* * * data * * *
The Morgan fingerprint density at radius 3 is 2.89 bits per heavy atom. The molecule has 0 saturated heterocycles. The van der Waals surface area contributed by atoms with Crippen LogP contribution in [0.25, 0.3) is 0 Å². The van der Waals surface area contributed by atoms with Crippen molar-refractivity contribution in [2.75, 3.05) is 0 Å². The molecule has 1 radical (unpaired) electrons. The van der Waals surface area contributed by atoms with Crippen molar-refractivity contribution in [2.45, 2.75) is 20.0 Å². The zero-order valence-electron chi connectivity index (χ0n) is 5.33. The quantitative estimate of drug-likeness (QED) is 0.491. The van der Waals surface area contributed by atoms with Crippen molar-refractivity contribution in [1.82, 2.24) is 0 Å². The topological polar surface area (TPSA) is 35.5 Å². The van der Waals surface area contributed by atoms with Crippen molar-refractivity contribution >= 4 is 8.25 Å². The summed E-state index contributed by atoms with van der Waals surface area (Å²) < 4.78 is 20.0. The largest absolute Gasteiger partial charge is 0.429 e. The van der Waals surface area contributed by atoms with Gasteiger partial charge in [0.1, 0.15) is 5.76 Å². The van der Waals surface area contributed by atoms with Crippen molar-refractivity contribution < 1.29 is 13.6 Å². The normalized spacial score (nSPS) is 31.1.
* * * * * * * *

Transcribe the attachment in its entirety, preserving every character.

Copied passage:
The Morgan fingerprint density at radius 3 is 2.89 bits per heavy atom. The molecule has 0 saturated heterocycles. The van der Waals surface area contributed by atoms with Crippen LogP contribution in [0.25, 0.3) is 0 Å². The van der Waals surface area contributed by atoms with Crippen molar-refractivity contribution in [2.75, 3.05) is 0 Å². The molecule has 1 radical (unpaired) electrons. The van der Waals surface area contributed by atoms with Crippen molar-refractivity contribution in [2.45, 2.75) is 20.0 Å². The zero-order valence-electron chi connectivity index (χ0n) is 5.33. The quantitative estimate of drug-likeness (QED) is 0.491. The van der Waals surface area contributed by atoms with Crippen molar-refractivity contribution in [1.82, 2.24) is 0 Å². The topological polar surface area (TPSA) is 35.5 Å². The van der Waals surface area contributed by atoms with Crippen molar-refractivity contribution >= 4 is 8.25 Å². The summed E-state index contributed by atoms with van der Waals surface area (Å²) < 4.78 is 20.0. The largest absolute Gasteiger partial charge is 0.429 e. The van der Waals surface area contributed by atoms with Gasteiger partial charge in [0.1, 0.15) is 5.76 Å². The van der Waals surface area contributed by atoms with Crippen molar-refractivity contribution < 1.29 is 13.6 Å². The normalized spacial score (nSPS) is 31.1.